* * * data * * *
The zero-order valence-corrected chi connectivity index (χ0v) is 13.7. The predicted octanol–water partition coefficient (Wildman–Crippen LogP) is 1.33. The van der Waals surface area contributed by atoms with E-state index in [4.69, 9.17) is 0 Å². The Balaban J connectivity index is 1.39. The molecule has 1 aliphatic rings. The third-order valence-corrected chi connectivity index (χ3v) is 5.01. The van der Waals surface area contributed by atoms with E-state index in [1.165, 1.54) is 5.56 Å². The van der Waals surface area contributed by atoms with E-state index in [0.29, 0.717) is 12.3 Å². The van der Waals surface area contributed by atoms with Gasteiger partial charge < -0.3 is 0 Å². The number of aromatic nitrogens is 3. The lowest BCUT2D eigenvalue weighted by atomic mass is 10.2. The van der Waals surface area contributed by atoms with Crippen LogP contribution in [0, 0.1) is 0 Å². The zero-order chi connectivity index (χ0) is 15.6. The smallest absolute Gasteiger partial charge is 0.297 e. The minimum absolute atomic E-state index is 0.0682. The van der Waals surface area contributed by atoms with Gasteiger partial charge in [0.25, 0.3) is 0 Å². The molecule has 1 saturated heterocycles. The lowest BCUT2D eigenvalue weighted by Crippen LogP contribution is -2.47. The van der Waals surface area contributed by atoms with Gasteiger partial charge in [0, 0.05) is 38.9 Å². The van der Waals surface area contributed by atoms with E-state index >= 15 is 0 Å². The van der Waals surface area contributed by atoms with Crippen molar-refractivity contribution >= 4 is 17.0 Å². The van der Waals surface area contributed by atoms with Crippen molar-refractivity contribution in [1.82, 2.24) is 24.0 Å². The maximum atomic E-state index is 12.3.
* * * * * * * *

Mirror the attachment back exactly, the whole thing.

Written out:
The zero-order valence-corrected chi connectivity index (χ0v) is 13.7. The predicted octanol–water partition coefficient (Wildman–Crippen LogP) is 1.33. The van der Waals surface area contributed by atoms with E-state index in [4.69, 9.17) is 0 Å². The Balaban J connectivity index is 1.39. The molecule has 1 aliphatic rings. The third-order valence-corrected chi connectivity index (χ3v) is 5.01. The van der Waals surface area contributed by atoms with E-state index in [1.165, 1.54) is 5.56 Å². The van der Waals surface area contributed by atoms with E-state index in [0.29, 0.717) is 12.3 Å². The van der Waals surface area contributed by atoms with Gasteiger partial charge < -0.3 is 0 Å². The number of aromatic nitrogens is 3. The lowest BCUT2D eigenvalue weighted by atomic mass is 10.2. The van der Waals surface area contributed by atoms with Crippen LogP contribution in [0, 0.1) is 0 Å². The zero-order chi connectivity index (χ0) is 15.6. The smallest absolute Gasteiger partial charge is 0.297 e. The minimum absolute atomic E-state index is 0.0682. The van der Waals surface area contributed by atoms with Gasteiger partial charge in [0.25, 0.3) is 0 Å². The molecule has 1 saturated heterocycles. The lowest BCUT2D eigenvalue weighted by Crippen LogP contribution is -2.47. The van der Waals surface area contributed by atoms with Gasteiger partial charge in [0, 0.05) is 38.9 Å². The van der Waals surface area contributed by atoms with E-state index >= 15 is 0 Å². The van der Waals surface area contributed by atoms with Crippen molar-refractivity contribution >= 4 is 17.0 Å². The van der Waals surface area contributed by atoms with Crippen molar-refractivity contribution in [1.82, 2.24) is 24.0 Å². The maximum atomic E-state index is 12.3.